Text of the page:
Scaling Up Local Food

  • Post published:11/09/2011
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The Solar Dancer greeted all those who gathered at Greenfield Community College last Saturday to hear about and discuss our current local food production and food security and the ways that it might be stepped up. It was an exciting day because we live in a fortunate area that has lots of good farmland, with old (in the sense of established) and new farmers. These farmers operate farmstands and CSAs (Community Supported Agriculture) and participate in area Farmers…

A Marital Discussion

  • Post published:11/07/2011
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This fall I mentioned to my husband that I was amazed at how many beeches there seemed to be in the woods all of a sudden. How had I not noticed all these beeches before when so many of them grew right along the roadside and still retained their leaves when most of the other deciduous trees were bare. I knew that beeches kept many of their leaves until the old leaves were pushed off by new leaves…

Elisabeth C. Miller Botanic Garden and Library

  • Post published:11/02/2011
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When I joined 70 other garden bloggers in Seattle this past summer, one of the first places we visited was the Elisabeth C. Miller Botanic Garden which is a part of the University of Washington. There were familiar plants, and not so familiar plants like these cardoons, which are related to the artichoke and make for some sophisticated eating. Like many botanic gardens there are trial beds and educational projects like this green roof. It looks like it…

Lyman Plant House and Smith College

  • Post published:10/24/2011
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Last week I visited the Lyman Plant House at Smith College in preparation for a column and post about the Annual Chrysanthemum Show which begins Friday, November 5 with a talk by Smith alum and author Paula Dietz about the gardens she has visited and written about in her book, On Gardens. The Smith Botanical Garden and the Lyman Plant House are treasures for the whole community to use. The Lyman Plant House is open every day (except Thanksgiving and…

Yes, You Can!

  • Post published:09/11/2011
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Our area is still picking itself up after Irene left her gifts of washed out roads and bridges, flooded basements and houses. We have been fortunate here at the End of the Road because we never lost power and the water that ran into our dirt floored basement, ran out politely without making a fuss. We thought our only problem was hoping the popcorn supply would last through Sunday afternoon while we read our books. In fact we…

Wheat Conference

  • Post published:07/07/2011
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Bread is called the staff of life and bread means wheat. With our huge wheatfields in the midwest we take wheat for granted. We don't think about the possibility of the supply diminishing or about the changing nutritional value of the wheat. Eli Rogosa and the Heritage Wheat Conservancy,which she founded is collaborating with the Northeast Organic Wheat and UMass Extension to hold a Grain Conference on July 14 and 15. The first day will be held at…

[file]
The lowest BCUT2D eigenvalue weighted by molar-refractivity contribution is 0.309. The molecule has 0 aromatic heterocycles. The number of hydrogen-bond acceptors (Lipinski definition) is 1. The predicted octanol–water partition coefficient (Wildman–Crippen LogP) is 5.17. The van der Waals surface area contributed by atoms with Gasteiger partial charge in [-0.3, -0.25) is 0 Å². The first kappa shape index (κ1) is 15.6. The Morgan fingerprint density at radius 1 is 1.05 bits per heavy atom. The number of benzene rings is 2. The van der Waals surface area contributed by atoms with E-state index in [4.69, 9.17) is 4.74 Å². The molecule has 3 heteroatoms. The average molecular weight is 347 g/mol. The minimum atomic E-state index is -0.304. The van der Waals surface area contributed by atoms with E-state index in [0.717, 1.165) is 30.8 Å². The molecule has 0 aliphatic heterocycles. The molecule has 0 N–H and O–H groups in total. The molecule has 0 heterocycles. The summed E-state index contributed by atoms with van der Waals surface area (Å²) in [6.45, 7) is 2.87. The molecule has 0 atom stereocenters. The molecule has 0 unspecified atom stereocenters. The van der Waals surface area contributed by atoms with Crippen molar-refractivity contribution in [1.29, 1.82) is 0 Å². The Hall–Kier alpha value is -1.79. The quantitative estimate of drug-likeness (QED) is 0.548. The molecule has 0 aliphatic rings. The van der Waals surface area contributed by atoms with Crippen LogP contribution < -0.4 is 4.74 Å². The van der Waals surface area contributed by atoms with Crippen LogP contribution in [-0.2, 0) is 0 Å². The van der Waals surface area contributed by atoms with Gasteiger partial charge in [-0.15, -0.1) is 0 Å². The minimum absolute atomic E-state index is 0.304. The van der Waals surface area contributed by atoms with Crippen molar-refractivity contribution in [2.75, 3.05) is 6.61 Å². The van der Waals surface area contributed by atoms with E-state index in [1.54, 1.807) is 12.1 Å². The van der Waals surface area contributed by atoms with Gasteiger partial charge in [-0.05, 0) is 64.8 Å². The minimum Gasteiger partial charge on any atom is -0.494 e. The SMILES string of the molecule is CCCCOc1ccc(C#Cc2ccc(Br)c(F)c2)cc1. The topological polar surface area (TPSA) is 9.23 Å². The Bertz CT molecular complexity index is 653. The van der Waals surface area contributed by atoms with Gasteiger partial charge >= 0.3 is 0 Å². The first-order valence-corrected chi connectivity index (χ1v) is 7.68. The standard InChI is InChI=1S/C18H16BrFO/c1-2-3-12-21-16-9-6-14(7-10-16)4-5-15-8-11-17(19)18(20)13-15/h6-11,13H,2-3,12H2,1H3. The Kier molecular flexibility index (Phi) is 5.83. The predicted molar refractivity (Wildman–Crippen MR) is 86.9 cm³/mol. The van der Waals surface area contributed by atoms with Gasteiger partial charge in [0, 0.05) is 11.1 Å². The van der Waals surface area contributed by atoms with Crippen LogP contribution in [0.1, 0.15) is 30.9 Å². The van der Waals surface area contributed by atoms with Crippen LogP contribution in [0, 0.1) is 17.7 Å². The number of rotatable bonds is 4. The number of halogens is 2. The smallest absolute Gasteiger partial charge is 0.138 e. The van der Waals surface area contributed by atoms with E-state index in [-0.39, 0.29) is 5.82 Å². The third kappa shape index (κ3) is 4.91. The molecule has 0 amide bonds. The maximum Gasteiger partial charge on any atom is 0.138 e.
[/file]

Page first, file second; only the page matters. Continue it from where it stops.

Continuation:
Lens on Outdoor Learning

  • Post published:02/05/2011
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When most of us think about providing play space for our kids in the yard, we usually think about a swing set or a play structure of some sort. Schools tend to take the same sort of approach, but there is another way of looking at ‘play space’ and the potential it holds for learning at school, and at home. Ginny Sullivan began her teaching career at the Shady Hill School in Cambridge, Massachusetts. As a first grade…

Sustainable Living in the Hills

  • Post published:01/29/2011
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Nancy and Haynes Turkle have been concerned about the environment and the ways we affect it for a long time. Nancy’s graphic design company even worked for the Department of Environmental Protection for 15 years creating educational recycling materials. During their 20 years living in Groton they were involved in many community activities including helping to found a community garden. As the garden thrived so did  cooperation between the members of the garden and the wider community. They…

Ellen Sousa in The American Garden

  • Post published:11/19/2010
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The November/December issue of The American Gardener: The Magazine of the American Horticultural Society arrived the other day. As I was browsing through it last night I was surprised, but thrilled, to see Ellen Sousa, who lives in Central Massachusetts, quoted in Kris Wetherbee's article Garden Cleanup Reconsidered.  Ellen's own landscape is not only a Certified Wildlife Habitat, it is a Monarch Waystation so it was no surprise to hear her say, "instead of doing the traditional fall…

Celebratory Butterflies

  • Post published:11/09/2010
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This past weekend we were invited to a celebratory 60th birthday party at our local Butterfly House. We thought it was an apt site for the party because while most of us are familiar with the 12 animal Chinese zodiac, the reality is that the complete Chinese zodiac requires going around the 12 year cycle five times - when you begin again. The 60th year can be challenging, but it can also be a time of new beginnings.…